- presents FDI trends and prospects at global, regional and national levels;
- analyses the latest developments in national policy measures for investment promotion, facilitation and regulation;
- highlights trends in investment treaties and investment dispute settlement, and presents progress and next steps in reform of the investment treaty regime.
The 2018 edition, subtitled “Investment and New Industrial Policies”, looks at the investment policy dimension of industrial policies. A global survey carried out for the Report shows that, over the past 10 years, more than 100 economies across the developed and developing world have adopted formal industrial development strategies, with acceleration in the last five years. Industrial policies are a key driver of investment policy measures; 90% contain specific measures, such as incentives, special economic zones, investment facilitation, performance requirements and investment screening mechanisms. The Report argues that modern industrial policies, especially those aimed at positioning for the new industrial revolution, call for a strategic review of investment policies.
The following are the Report’s key findings on global FDI trends and prospects:
- Global FDI flows fell by 23% to $1.43 trillion. The fall was caused in part by a 22% decrease in the value of cross-border M&As. But even discounting the large one-off deals and corporate restructuring that inflated FDI in 2016, the 2017 decline remained significant. The value of announced greenfield investment also decreased by 14%.
- A decrease in rates of return is a key contributor to the downturn. The global average return on foreign investment is now at 6.7%, down from 8.1 in 2012. Return on investment is in decline across all regions, with the sharpest drops in Africa and in Latin America and the Caribbean. The lower returns on foreign assets may affect longer-term FDI prospects.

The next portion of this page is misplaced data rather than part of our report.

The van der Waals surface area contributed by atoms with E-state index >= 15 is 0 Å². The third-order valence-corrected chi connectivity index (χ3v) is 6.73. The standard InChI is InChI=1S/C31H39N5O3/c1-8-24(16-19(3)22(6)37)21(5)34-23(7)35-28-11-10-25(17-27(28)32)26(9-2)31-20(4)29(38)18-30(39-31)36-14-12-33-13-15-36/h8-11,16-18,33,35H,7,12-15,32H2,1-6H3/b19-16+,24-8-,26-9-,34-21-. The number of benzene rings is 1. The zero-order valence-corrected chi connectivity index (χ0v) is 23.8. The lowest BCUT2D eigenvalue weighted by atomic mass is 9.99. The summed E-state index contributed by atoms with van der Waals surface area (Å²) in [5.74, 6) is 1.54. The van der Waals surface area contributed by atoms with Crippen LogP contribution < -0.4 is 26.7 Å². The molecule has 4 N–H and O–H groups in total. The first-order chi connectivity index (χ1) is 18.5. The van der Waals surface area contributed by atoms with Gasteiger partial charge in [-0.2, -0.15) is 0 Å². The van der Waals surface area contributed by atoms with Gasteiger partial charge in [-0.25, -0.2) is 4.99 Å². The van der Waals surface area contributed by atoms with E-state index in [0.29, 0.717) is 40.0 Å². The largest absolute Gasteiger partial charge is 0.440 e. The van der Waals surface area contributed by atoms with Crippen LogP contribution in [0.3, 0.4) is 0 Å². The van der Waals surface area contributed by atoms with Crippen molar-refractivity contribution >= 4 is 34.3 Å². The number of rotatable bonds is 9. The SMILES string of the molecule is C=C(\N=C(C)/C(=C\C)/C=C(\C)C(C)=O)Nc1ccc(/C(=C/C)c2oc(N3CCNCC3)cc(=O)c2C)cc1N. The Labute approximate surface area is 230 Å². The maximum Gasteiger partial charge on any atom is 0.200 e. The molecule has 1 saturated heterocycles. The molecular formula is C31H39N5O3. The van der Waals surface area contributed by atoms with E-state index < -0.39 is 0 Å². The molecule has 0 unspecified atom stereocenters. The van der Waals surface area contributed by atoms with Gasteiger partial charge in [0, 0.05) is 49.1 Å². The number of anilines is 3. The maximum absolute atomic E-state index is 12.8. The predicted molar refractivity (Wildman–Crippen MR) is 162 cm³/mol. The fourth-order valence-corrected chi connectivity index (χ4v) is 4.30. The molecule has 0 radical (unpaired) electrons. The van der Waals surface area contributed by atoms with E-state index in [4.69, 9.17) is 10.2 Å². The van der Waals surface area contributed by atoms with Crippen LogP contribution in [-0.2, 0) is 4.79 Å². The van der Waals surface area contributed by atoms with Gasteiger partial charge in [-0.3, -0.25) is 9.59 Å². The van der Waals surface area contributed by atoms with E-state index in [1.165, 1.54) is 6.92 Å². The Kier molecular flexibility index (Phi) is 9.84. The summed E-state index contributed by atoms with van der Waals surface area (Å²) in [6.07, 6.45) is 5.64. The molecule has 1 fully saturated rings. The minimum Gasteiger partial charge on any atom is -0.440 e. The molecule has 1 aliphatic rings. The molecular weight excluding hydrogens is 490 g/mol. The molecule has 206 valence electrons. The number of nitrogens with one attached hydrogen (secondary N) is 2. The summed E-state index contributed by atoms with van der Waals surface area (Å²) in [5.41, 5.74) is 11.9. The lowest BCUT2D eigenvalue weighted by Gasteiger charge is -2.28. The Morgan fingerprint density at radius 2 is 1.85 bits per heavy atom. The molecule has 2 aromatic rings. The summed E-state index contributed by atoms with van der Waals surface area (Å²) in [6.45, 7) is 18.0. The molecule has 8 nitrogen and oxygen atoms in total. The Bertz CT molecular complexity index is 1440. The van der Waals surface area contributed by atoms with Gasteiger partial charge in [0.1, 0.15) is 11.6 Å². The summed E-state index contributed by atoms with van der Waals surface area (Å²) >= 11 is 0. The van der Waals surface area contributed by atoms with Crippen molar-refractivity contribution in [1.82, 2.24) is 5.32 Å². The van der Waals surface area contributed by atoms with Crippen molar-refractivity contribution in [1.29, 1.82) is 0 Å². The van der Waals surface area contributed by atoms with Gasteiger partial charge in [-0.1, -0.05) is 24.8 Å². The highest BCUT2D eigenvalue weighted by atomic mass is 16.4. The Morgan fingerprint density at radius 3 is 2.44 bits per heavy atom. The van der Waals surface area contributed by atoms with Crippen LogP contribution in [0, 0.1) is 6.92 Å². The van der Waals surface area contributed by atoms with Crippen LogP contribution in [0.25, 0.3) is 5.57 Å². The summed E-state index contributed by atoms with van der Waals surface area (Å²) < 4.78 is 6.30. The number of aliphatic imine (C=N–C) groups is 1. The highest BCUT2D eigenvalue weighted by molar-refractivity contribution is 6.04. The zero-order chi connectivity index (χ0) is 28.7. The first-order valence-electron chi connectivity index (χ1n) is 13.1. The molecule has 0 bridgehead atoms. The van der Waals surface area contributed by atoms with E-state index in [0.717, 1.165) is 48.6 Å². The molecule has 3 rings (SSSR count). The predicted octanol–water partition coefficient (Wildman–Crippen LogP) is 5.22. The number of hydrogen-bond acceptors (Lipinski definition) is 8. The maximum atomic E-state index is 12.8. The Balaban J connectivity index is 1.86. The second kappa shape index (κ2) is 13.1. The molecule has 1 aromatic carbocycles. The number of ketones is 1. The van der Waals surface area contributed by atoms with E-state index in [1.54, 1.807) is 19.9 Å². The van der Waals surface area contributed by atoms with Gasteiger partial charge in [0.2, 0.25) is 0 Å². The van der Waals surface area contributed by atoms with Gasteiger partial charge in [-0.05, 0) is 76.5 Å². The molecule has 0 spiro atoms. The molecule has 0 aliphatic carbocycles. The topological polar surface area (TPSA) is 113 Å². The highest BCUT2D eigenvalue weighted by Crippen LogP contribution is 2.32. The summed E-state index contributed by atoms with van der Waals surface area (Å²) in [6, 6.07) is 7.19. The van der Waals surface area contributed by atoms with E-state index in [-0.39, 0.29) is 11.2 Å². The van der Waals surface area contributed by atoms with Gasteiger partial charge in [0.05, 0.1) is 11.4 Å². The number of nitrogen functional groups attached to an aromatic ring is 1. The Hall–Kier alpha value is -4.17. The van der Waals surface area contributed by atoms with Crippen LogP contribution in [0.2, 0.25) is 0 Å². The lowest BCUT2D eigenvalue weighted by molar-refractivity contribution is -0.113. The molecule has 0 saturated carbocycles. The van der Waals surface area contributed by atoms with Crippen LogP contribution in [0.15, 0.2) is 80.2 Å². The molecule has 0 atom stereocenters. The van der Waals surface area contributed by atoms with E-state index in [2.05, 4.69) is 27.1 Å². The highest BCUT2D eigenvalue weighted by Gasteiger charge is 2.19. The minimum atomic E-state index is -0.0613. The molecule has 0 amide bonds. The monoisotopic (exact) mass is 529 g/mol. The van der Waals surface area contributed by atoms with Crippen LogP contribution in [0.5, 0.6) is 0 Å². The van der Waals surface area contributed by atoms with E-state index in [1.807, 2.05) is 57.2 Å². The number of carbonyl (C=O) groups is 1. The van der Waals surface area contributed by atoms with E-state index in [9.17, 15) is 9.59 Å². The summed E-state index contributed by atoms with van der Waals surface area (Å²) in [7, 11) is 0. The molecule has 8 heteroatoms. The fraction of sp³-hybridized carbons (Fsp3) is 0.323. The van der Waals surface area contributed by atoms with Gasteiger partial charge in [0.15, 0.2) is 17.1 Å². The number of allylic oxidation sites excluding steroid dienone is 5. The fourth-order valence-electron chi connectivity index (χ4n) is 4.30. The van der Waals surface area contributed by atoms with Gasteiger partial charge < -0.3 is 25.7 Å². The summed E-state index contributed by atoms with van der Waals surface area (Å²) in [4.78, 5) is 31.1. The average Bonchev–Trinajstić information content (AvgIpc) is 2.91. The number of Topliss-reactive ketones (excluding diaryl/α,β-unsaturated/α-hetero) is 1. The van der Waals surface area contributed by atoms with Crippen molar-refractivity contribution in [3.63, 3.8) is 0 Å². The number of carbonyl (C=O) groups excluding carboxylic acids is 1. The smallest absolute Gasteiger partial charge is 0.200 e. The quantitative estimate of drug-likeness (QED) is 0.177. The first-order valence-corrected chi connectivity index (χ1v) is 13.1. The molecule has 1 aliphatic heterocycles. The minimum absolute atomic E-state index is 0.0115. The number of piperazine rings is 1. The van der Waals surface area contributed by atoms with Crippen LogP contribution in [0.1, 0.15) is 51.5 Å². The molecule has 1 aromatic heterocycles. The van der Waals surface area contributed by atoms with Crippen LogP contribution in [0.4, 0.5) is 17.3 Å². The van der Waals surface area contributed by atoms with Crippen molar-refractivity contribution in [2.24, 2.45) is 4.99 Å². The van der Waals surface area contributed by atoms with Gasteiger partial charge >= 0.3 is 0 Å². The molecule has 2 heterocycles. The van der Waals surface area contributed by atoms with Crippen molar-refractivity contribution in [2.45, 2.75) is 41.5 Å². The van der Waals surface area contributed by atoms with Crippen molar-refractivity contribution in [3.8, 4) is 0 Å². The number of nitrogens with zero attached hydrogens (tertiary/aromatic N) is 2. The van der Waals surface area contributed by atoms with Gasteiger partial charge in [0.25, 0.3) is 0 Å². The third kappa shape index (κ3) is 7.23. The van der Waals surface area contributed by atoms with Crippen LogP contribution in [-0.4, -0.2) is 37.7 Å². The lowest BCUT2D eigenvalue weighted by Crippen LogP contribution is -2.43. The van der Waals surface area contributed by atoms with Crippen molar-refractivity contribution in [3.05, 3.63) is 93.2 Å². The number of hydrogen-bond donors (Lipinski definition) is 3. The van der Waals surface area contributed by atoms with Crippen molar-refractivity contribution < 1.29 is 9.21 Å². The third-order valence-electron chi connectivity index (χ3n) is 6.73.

- FDI remains the largest external source of finance for developing economies. It makes up 39% of total incoming finance in developing economies as a group, but less than a quarter in the LDCs, with a declining trend since 2012.
- The rate of expansion of international production is slowing. The modalities of international production and of cross-border exchanges of factors of production are gradually shifting from tangible to intangible forms. Sales of foreign affiliates continue to grow but assets and employees are increasing at a slower rate. This could negatively affect the prospects for developing countries to attract investment in productive capacity.
- Growth in Global Value Chains has stagnated. UNCTAD’s new GVC data shows foreign value added (the key measure of the importance of GVCs) down 1 percentage point to 30% of trade in 2017, after three decades of continuous increases. The GVC slowdown shows a clear correlation with the FDI trend and confirms the impact of the FDI trend on global trade patterns.
- Projections for global FDI in 2018 show fragile growth. Global flows are forecast to increase marginally, by up to 10 per cent, but remain well below the average over the past 10 years. Higher economic growth projections, trade volumes and commodity prices would normally point to a larger potential increase in global FDI in 2018. However, risks are significant, and policy uncertainty abounds.